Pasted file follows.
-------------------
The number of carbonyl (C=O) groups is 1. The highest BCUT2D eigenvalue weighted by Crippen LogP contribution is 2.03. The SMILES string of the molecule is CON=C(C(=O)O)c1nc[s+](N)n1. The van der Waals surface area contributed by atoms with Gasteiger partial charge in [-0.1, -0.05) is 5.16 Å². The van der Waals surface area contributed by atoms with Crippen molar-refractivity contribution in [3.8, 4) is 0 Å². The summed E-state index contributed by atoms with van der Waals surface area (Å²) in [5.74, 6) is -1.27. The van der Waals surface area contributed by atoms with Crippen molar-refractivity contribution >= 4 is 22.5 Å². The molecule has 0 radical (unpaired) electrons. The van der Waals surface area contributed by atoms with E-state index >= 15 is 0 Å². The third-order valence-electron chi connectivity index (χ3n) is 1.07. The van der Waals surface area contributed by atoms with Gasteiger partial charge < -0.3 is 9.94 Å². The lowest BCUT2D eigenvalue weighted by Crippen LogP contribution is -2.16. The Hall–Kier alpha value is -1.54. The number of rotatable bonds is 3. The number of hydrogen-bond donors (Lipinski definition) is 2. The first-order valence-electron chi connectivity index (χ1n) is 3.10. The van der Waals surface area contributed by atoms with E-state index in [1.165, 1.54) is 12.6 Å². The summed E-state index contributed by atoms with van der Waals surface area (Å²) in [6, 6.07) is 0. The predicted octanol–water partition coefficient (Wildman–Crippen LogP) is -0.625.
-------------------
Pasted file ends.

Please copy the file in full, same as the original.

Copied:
The number of carbonyl (C=O) groups is 1. The highest BCUT2D eigenvalue weighted by Crippen LogP contribution is 2.03. The SMILES string of the molecule is CON=C(C(=O)O)c1nc[s+](N)n1. The van der Waals surface area contributed by atoms with Gasteiger partial charge in [-0.1, -0.05) is 5.16 Å². The van der Waals surface area contributed by atoms with Crippen molar-refractivity contribution in [3.8, 4) is 0 Å². The summed E-state index contributed by atoms with van der Waals surface area (Å²) in [5.74, 6) is -1.27. The van der Waals surface area contributed by atoms with Crippen molar-refractivity contribution >= 4 is 22.5 Å². The molecule has 0 radical (unpaired) electrons. The van der Waals surface area contributed by atoms with E-state index >= 15 is 0 Å². The third-order valence-electron chi connectivity index (χ3n) is 1.07. The van der Waals surface area contributed by atoms with Gasteiger partial charge < -0.3 is 9.94 Å². The lowest BCUT2D eigenvalue weighted by Crippen LogP contribution is -2.16. The Hall–Kier alpha value is -1.54. The number of rotatable bonds is 3. The number of hydrogen-bond donors (Lipinski definition) is 2. The first-order valence-electron chi connectivity index (χ1n) is 3.10. The van der Waals surface area contributed by atoms with E-state index in [1.165, 1.54) is 12.6 Å². The summed E-state index contributed by atoms with van der Waals surface area (Å²) in [6, 6.07) is 0. The predicted octanol–water partition coefficient (Wildman–Crippen LogP) is -0.625.